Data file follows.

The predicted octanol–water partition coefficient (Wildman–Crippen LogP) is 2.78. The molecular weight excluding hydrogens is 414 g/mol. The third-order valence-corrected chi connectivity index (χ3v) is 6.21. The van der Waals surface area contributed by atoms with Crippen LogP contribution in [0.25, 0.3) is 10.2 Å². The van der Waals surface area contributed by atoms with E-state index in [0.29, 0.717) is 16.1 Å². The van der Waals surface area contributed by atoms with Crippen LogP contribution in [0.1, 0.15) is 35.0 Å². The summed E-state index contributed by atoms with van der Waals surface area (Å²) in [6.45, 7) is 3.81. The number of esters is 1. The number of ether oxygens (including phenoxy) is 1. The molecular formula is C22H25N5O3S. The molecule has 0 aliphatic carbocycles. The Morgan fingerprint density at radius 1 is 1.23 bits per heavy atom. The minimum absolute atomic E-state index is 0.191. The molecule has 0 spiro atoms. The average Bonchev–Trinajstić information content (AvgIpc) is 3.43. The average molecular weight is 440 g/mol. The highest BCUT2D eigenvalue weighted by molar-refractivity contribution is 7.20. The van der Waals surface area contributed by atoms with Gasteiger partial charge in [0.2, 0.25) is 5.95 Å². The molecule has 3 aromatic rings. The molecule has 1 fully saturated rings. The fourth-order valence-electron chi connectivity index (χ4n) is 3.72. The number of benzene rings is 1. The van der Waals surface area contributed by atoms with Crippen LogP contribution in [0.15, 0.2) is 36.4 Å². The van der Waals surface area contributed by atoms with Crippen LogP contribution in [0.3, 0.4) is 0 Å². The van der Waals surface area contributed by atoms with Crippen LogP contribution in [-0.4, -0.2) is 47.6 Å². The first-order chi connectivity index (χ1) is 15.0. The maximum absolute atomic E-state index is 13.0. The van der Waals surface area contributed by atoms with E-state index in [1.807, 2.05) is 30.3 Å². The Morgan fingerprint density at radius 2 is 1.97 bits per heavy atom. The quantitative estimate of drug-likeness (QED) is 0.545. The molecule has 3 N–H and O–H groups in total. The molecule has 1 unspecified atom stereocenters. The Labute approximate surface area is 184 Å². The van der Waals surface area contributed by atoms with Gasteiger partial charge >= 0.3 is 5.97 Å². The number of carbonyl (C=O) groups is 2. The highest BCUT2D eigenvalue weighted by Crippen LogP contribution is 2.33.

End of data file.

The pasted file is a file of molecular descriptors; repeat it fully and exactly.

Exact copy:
The predicted octanol–water partition coefficient (Wildman–Crippen LogP) is 2.78. The molecular weight excluding hydrogens is 414 g/mol. The third-order valence-corrected chi connectivity index (χ3v) is 6.21. The van der Waals surface area contributed by atoms with Crippen LogP contribution in [0.25, 0.3) is 10.2 Å². The van der Waals surface area contributed by atoms with E-state index in [0.29, 0.717) is 16.1 Å². The van der Waals surface area contributed by atoms with Crippen LogP contribution in [0.1, 0.15) is 35.0 Å². The summed E-state index contributed by atoms with van der Waals surface area (Å²) in [6.45, 7) is 3.81. The number of esters is 1. The number of ether oxygens (including phenoxy) is 1. The molecular formula is C22H25N5O3S. The molecule has 0 aliphatic carbocycles. The Morgan fingerprint density at radius 1 is 1.23 bits per heavy atom. The minimum absolute atomic E-state index is 0.191. The molecule has 0 spiro atoms. The average Bonchev–Trinajstić information content (AvgIpc) is 3.43. The average molecular weight is 440 g/mol. The highest BCUT2D eigenvalue weighted by molar-refractivity contribution is 7.20. The van der Waals surface area contributed by atoms with Gasteiger partial charge in [0.2, 0.25) is 5.95 Å². The molecule has 3 aromatic rings. The molecule has 1 fully saturated rings. The fourth-order valence-electron chi connectivity index (χ4n) is 3.72. The number of benzene rings is 1. The van der Waals surface area contributed by atoms with Crippen LogP contribution in [0.15, 0.2) is 36.4 Å². The van der Waals surface area contributed by atoms with Crippen LogP contribution in [0.3, 0.4) is 0 Å². The van der Waals surface area contributed by atoms with Crippen LogP contribution in [-0.4, -0.2) is 47.6 Å². The first-order chi connectivity index (χ1) is 15.0. The maximum absolute atomic E-state index is 13.0. The van der Waals surface area contributed by atoms with E-state index in [1.807, 2.05) is 30.3 Å². The Morgan fingerprint density at radius 2 is 1.97 bits per heavy atom. The quantitative estimate of drug-likeness (QED) is 0.545. The molecule has 3 N–H and O–H groups in total. The molecule has 1 unspecified atom stereocenters. The Labute approximate surface area is 184 Å². The van der Waals surface area contributed by atoms with Gasteiger partial charge >= 0.3 is 5.97 Å². The number of carbonyl (C=O) groups is 2. The highest BCUT2D eigenvalue weighted by Crippen LogP contribution is 2.33.